At least one teacher5 describes enlightenment as “the liberation of the senses from the control of the mind.” Just watching your sensations, letting your thoughts go, seems quite blissful.

But isn’t there something beyond that? This is a place where sitting (or maybe it’s reality) gets hard to talk about: the harder we look, the more mysterious it seems. On the one hand, our experience seems to be composed entirely of thoughts and physical sensations. The birds are singing, but we know that through a physical sensation. The day is warm: that too (combined perhaps with an idea). We feel the sun on our skin; that’s the sensation. Then we have a thought, Holy shit, it’s hot today.6

But there is something else, all that stuff out there that is causing the sensations. What do you call that: the world, reality, existence? The great 13th century master Eihei Dogen said to drop body and mind, which sounds like you’re dropping sensations and thoughts, but if we do that, what will be left? Dogen’s translator and interpreter Gudo Nishijima says, “Reality exists, transcending thoughts and sense perceptions,” but if we transcend sense perceptions, how do we perceive reality? With what?

When we hear the bird, is the sound inside or outside? The sound takes place when the vibrations hit the timpani of the eardrum, I think that’s what it’s called, so the sound must be inside. Where is the bird? Outside, I guess, except your vision of the bird occurs when the image strikes the ocular membrane, or some fucking thing7. That’s inside. You get to a point where it seems everything is inside.

Is reality inside you, or are you inside reality? Are you a part of things, or are they a part of you? If there’s no such thing as inside or outside—and it’s starting to look that way—then you have no boundaries. If you have no boundaries, where are you? Are you reality? Is reality you? Where do you begin and reality end? If there’s no such thing as you, is there such a thing as reality? Where?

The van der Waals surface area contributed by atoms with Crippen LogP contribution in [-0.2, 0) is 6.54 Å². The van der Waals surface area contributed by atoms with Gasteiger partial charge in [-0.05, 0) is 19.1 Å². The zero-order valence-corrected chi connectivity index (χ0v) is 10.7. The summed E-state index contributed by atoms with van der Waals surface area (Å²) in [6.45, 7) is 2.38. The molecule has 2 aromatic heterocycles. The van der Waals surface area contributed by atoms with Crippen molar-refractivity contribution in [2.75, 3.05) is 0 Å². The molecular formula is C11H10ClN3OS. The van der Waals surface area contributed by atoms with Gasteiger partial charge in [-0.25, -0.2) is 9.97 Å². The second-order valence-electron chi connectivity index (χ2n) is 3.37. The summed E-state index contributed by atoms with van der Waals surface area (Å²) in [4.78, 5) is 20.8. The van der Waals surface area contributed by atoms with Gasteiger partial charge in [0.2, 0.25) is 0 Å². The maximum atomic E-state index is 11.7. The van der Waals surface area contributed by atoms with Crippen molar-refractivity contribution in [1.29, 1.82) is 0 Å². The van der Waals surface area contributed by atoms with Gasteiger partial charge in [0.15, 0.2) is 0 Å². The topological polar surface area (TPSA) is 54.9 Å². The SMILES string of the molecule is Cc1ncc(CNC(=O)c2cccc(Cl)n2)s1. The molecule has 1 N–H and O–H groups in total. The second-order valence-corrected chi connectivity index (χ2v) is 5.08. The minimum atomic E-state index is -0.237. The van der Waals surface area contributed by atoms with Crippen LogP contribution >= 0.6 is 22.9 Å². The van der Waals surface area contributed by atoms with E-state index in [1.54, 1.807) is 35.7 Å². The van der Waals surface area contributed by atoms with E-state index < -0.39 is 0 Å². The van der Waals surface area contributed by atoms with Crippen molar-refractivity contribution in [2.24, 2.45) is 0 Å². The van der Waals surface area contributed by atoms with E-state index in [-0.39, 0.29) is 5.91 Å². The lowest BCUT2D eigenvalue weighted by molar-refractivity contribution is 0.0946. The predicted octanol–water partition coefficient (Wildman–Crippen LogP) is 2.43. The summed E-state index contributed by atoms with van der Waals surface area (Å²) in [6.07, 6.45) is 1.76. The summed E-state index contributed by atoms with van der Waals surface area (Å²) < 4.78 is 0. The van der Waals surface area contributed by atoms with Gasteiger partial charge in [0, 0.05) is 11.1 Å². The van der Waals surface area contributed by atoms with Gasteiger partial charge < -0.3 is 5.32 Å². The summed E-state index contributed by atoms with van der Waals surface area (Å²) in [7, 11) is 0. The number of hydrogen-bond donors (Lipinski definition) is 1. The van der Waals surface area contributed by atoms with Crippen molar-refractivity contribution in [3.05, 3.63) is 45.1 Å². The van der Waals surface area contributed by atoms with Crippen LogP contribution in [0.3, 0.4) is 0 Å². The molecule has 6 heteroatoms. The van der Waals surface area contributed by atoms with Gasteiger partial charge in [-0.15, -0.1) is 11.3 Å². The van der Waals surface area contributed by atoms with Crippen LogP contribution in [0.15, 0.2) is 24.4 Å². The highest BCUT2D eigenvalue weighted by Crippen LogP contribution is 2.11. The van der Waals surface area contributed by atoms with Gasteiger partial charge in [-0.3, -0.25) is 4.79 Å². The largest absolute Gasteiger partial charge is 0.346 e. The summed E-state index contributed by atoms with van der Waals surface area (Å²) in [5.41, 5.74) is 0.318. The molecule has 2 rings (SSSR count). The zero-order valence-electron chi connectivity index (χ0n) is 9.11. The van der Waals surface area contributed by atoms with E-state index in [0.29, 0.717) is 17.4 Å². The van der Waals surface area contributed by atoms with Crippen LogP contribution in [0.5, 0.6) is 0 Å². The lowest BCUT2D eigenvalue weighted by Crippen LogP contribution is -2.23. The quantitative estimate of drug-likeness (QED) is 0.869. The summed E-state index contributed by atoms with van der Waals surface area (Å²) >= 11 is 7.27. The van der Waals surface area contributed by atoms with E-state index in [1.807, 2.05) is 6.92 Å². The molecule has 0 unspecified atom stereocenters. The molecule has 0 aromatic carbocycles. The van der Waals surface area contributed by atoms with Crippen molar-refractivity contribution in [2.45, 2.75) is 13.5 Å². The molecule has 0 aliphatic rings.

In a ceremony at the end of sesshin, I asked my teacher, what is reality? And she said, what isn’t reality? I said, how do you find it? She said, open your eyes.

Can’t do that, I’m afraid. I’d be using a sense perception.

But if I am reality, why do I have to perceive it? Why can’t I just be it?

I’ll have to try that.


1 There is a spiritual teacher, and supposedly enlightened being, named Byron Katie, and her whole method is to have you ask questions about your thoughts. The first question is, Is it true? The second: is it deeply true? I don’t remember the others, but those are two pretty good questions. Also, the act of asking questions gives you more distance from your thoughts.

2 Is it true? Is it deeply true? Say it ain’t so, Byron Katie.

3 By the words “after a while,” throughout this essay, I am referring to a period of several decades.

4 I’ve noticed that for some reason I’m using an extraordinary number of exclamation points in this essay, like a fifteen year old girl writing to one of her friends.

5Sri Bhagavan, also known as Kalki Bhagavan, Sri Kalki Bhagavan, Mukteshwar, and (some time ago) Vijay Kumar. He worked as a clerk for an insurance company before donning the robes of a spiritual teacher. Despite these various incarnations, I find his YouTube video “What is Enlightenment?” to be extremely, well, enlightening. He is married to “Amma” Padmavati, who has hugged more people than anyone else on the face of the earth. Let’s hope Sri isn’t a jealous man.

6 Which can continue into a series of thoughts. “It was hot yesterday too. It’s been hot every day this week. It seems a lot hotter than it used to be. Must be that global warming. My God, we’re doomed!

7 Look it up on the Internet.